• Your argument is equivalent to saying that because 3rd basemen don’t cover as much ground as shortstop they don’t deserve inclusion in the Hall of Fame. Or that Centerfielders are the only outfielders who belong in the Hall of Fame. It doesn’t hold up.as for your clutch stats they are all balderdash. Every inning a pitcher pitches is important. You think you are God and have the privilege of deciding what role matters more. Saves are a fake stat and depend as much on the offensive skills of the pitcher’s teammates as the pitcher’s skill. For that matter pitcher wins are also a fake stat for the same reason saves are. That said every inning a pitcher manages without getting bombed matters. Clutch stats are to a certain extent made up. Do Homer’s count less because they are in the 1st inning or in a losing cause? Clutch smuch. Scott Downs had a 2.60 ish ERA in over 700 appearances as a set up man. His relief ERA was lower than that of Rollie Fingers who pitched in an era with far less scoring than Downs did. You think all relievers are failed starters. Even when the were never used that way ever. Now if some guy throws 102 or better they automatically are pegged as closers or potential closers. Hoyt Wilhelm had a lower ERA in his 50 or so starts than he had in his entire relief career of over 2,000 innings. Was he also a failed starter? I’d give you the argument on 1 inning closers if the pitcher’s could choose how they are used. Thing is now a pitcher’s role is determined before they reach the majors. Failure as a starter rarely has anything to do with it. Is it Rolando Chapman’s fault that someone in the Minors saw his 105 mph fastball and thought closer? You are devoted to what the game was 50 to 70 years ago and probably think the whole sport went haywire sometime in the 90’s. That’s fine. I agree with you. Pitcher use made a lot more sense then. Whether a pitcher was a starter or a reliever if they did well they got more innings. It seems silly to me that some guy can win a Cy Young award without qualifying for the ERA title. That and it should be obvious by now that reducing Pitcher workloads actually increases the frequency at which they get hurt. That said the game changed. Not all the changes were for the best but so be it. You can’t hold today’s players to yesterday’s standards. None of them chose the type of player they would be. It all just happened to them. Yes hard work pays off but Rod Carew could never have made himself Hank Aaron with hard work. He couldn’t even be Ty Cobb. Because in the Dead Ball era Ty Cobb was a power hitter with speed. Rod Carew had a set of tools that meant he could hope to hit with more power than Lloyd Waner and less than Paul Waner but with an average closer to Paul’s career average. You might want to appreciate guys for what they are instead of hoping the past returns. Like it or not the 1 inning Pitcher is real. I don’t like it. But I don’t hold it against the Pitcher that managers changed the way they are used in certain roles. Chapman, Wagner and Rivera did everything that was ever asked of them at the highest possible level. Expecting them to buck the system and double their inning totals is like Expecting them to walk on water. They fulfilled their role better than all but 1% of others in the same role. That should be enough.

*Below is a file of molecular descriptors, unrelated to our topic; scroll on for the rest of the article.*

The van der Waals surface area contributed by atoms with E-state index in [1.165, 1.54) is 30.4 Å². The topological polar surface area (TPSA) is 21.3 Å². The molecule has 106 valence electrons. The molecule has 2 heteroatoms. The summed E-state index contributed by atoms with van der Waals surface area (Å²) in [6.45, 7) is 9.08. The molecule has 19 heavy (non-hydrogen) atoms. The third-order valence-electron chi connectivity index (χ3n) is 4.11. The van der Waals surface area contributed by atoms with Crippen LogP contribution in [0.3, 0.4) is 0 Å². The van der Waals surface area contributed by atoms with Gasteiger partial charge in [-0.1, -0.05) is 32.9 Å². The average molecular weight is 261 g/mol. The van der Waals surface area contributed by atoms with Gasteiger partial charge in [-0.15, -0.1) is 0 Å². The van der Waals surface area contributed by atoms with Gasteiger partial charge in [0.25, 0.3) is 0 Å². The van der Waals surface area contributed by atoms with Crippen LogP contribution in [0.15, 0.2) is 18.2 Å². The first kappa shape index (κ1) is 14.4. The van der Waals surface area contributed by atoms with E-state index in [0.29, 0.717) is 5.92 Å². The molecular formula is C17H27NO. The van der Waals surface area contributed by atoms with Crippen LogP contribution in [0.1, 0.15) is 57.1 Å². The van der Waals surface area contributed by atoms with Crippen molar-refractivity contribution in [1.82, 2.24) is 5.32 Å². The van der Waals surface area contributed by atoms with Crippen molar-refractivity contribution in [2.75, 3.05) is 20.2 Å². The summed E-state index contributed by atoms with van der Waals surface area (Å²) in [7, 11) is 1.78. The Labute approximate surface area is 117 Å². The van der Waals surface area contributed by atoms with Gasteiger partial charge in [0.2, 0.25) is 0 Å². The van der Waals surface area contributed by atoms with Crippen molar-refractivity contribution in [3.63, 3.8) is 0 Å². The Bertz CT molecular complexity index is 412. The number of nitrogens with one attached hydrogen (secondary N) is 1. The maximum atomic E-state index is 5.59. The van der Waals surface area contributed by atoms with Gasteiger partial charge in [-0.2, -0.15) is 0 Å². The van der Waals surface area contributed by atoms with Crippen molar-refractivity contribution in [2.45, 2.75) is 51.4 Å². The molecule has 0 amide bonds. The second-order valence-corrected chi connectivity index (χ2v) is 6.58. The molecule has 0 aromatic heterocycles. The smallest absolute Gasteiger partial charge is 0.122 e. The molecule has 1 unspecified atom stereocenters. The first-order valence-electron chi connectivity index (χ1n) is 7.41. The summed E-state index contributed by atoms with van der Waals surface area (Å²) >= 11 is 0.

3. To Patrick above. Now you are just being silly. Wagner is 1 of the 5 best relievers ever. Rodriguez might be borderline but relief pitching is so underrepresented in the Hall it is a joke. If you have some standard like 200 wins or 50 WAR then no one will meet it who works as a reliever.

  4. I’m happy Utley is getting the votes he’s getting right now. His results have far exceeded my expectations despite being a first year. At this rate, he’ll go to Cooperstown in under 5 years! Mets fans can cry one last time!

    • I can see all the guys you both have mentioned being in the Hall. Patrick and I have discussed relievers at length and, from his point of view, which I can see from the way he looks at the Hall, relievers in general do not offer a large enough body of work to be considered for incarceration into the Hall of Shame. I happen to not agree with that standpoint as I believe, if baseball is going to create, promote and maintain a role in the game, similarly to the DH, it should also recognize those who contribute at the highest level in that role. Of course you’re not going to compare Randy Myers to Randy Johnson, it doesn’t even make sense but, recognizing the best relievers for how they performed in their role and properly representing them in the Hall is perfectly sensible. If the whole point of the Hall is to showcase the best ever in the game, how do you ignore relievers and DHs? They are definitely part of the game and a pretty big part.

    • Hey remember when we kicked your ass in the 1915 World Series? Then the Mets beat us in ’86 so I guess that makes them better than you…

  5. Mark- Excellent article. I for the most part agree on all your takes. Especially about steroid use which was rampant in baseball for at least 60 years before testing commenced in 2005. At best we might know 1% of the guys who used. Without doubt dozens who used are in the Hall already. The ballot has been gutted for at least 15 years now. I can see 15 or so players on it thaare deserving of induction. 20 If you go by the idea that anyone on the ballot who was better than the Worst guy already in Cooperstown. It appears we will get 4 in this year. Sadly the best guys on this ballot won’t come close to induction. The back log of players worthy of induction to Cooperstown is probably around 50 or more names. Keep covering the game. Your vote is needed.

  6. Based upon voting results the past couple of elections… it’s apparent that there is a definite negative bias towards relief pitchers. Very sad because they are integral to a team’s success. Look at the elite closers who continue to get lack of hall of fame support. Absolutely disgraceful…

    • Apparently not everyone agrees. Since starters barely go five innings now I guess they will just bring out one of those little league pitching machines for the other four innings since relievers are worthless.